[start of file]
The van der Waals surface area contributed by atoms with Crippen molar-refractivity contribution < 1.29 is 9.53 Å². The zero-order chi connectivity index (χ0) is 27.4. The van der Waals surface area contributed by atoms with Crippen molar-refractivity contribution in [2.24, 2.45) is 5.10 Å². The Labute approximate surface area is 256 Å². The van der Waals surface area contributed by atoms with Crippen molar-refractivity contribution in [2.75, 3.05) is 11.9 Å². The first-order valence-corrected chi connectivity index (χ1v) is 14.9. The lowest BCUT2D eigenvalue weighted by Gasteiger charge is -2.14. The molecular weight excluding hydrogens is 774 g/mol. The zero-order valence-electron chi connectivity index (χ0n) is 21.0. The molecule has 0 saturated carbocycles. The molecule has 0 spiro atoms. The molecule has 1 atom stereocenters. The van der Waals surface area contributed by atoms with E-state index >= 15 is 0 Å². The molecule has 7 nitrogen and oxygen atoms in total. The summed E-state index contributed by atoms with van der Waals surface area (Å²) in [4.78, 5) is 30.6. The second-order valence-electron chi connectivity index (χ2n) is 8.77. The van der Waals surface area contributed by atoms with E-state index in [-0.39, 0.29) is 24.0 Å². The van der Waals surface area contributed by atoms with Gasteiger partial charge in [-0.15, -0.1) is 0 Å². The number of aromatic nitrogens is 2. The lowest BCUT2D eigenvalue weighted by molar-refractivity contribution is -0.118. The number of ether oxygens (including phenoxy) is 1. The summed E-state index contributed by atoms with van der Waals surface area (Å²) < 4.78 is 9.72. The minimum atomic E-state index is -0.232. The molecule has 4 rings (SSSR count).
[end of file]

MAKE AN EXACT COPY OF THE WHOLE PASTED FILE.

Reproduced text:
The van der Waals surface area contributed by atoms with Crippen molar-refractivity contribution < 1.29 is 9.53 Å². The zero-order chi connectivity index (χ0) is 27.4. The van der Waals surface area contributed by atoms with Crippen molar-refractivity contribution in [2.24, 2.45) is 5.10 Å². The Labute approximate surface area is 256 Å². The van der Waals surface area contributed by atoms with Crippen molar-refractivity contribution in [2.75, 3.05) is 11.9 Å². The first-order valence-corrected chi connectivity index (χ1v) is 14.9. The lowest BCUT2D eigenvalue weighted by Gasteiger charge is -2.14. The molecular weight excluding hydrogens is 774 g/mol. The zero-order valence-electron chi connectivity index (χ0n) is 21.0. The molecule has 0 saturated carbocycles. The molecule has 0 spiro atoms. The molecule has 1 atom stereocenters. The van der Waals surface area contributed by atoms with E-state index >= 15 is 0 Å². The molecule has 7 nitrogen and oxygen atoms in total. The summed E-state index contributed by atoms with van der Waals surface area (Å²) in [4.78, 5) is 30.6. The second-order valence-electron chi connectivity index (χ2n) is 8.77. The van der Waals surface area contributed by atoms with E-state index in [-0.39, 0.29) is 24.0 Å². The van der Waals surface area contributed by atoms with Gasteiger partial charge in [-0.15, -0.1) is 0 Å². The number of aromatic nitrogens is 2. The lowest BCUT2D eigenvalue weighted by molar-refractivity contribution is -0.118. The number of ether oxygens (including phenoxy) is 1. The summed E-state index contributed by atoms with van der Waals surface area (Å²) < 4.78 is 9.72. The minimum atomic E-state index is -0.232. The molecule has 4 rings (SSSR count).